About the Author

Chris Golen, campus executive director at The Commons in Lincoln in Lincoln, Mass., has dedicated his career to improving the lives of seniors. Golen has made quality of life the top priority at The Commons by identifying a staff dedicated to making life more enjoyable for each resident. As a Continuing Care Retirement Community with a Five-Star Medicare rating in skilled nursing, The Commons offers the highest level of care available. Follow The Commons in Lincoln on Facebook or Twitter.

Take a Time-Out: Effective Coping Strategies to Combat Stress In-the-Moment as a Family Caregiver

Guest Post Author: Angela Stringfellow | Caregiver Homes

There’s tons of advice offering relaxation strategies to help caregivers cope with stress, but what about those moments when you feel like everything is going to fall apart — the moments when you feel like screaming? No one needs to tell you that self-care is important, but finding the time to focus on your own needs seems an impossible feat, let alone finding the money to pay for luxuries like a day at the spa or a massage.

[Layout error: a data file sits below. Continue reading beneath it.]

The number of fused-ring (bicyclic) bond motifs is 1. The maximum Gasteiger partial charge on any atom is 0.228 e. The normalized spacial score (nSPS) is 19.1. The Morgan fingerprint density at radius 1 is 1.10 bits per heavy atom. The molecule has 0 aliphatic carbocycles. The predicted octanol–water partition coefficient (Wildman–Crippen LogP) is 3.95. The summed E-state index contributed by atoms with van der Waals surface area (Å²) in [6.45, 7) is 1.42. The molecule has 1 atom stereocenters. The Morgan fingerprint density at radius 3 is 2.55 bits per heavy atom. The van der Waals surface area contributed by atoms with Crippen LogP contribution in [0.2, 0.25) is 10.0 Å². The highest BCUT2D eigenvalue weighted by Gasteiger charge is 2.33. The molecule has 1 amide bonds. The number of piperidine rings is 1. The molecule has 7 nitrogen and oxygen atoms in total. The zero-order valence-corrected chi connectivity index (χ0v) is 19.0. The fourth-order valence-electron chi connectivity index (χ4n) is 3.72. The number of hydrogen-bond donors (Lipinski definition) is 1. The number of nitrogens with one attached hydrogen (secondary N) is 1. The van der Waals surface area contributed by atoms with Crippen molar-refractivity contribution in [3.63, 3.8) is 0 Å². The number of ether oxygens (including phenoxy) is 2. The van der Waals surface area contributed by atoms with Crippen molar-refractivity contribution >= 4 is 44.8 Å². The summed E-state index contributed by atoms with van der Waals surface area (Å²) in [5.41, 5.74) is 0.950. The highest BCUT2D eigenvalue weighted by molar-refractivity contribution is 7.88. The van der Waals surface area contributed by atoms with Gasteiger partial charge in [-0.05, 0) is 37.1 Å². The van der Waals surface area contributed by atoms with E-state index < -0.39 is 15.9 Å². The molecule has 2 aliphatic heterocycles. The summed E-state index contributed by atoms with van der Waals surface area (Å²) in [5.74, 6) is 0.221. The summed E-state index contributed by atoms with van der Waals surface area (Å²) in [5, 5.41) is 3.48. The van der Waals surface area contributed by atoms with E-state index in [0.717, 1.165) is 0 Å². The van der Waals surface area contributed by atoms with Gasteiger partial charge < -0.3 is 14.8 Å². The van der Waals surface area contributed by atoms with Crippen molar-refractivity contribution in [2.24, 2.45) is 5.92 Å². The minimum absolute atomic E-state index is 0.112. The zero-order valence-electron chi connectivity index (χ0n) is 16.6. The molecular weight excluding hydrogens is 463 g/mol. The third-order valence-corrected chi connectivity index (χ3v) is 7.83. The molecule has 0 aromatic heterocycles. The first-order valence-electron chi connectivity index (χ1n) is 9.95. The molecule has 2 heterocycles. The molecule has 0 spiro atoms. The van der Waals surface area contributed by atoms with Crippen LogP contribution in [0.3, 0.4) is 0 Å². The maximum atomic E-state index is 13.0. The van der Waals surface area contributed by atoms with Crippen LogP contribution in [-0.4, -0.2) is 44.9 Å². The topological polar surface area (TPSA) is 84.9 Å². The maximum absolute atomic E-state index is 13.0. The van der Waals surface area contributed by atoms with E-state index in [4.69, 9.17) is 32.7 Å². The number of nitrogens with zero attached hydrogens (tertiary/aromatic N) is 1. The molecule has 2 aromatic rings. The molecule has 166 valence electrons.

As a caregiver, you need stress-beating self-care strategies that you can use, in the moment, without taking valuable time out of your caregiving duties or money that you simply don’t have to spare. Here are a few such coping strategies that are both cost-effective and easy to use – strategies that you can implement in minutes, with immediate results.

Visualization and Guided Imagery

This stress-busting tactic is free to use, and for some, it’s an effective coping technique when you desperately need an escape. MentalHelp.net describes the technique as a “systematic practice of creating a detailed mental image of an attractive and peaceful setting or environment.” It’s really as simple as that:

  • Find a calm, quiet space.
  • Take a few deep breaths to calm your mind and body.
  • Close your eyes.
  • Devote all your attention to imagining your ideal escape – a beach, the woods, a boat on the middle of a glistening lake, or whatever setting makes you feel calm and relaxed.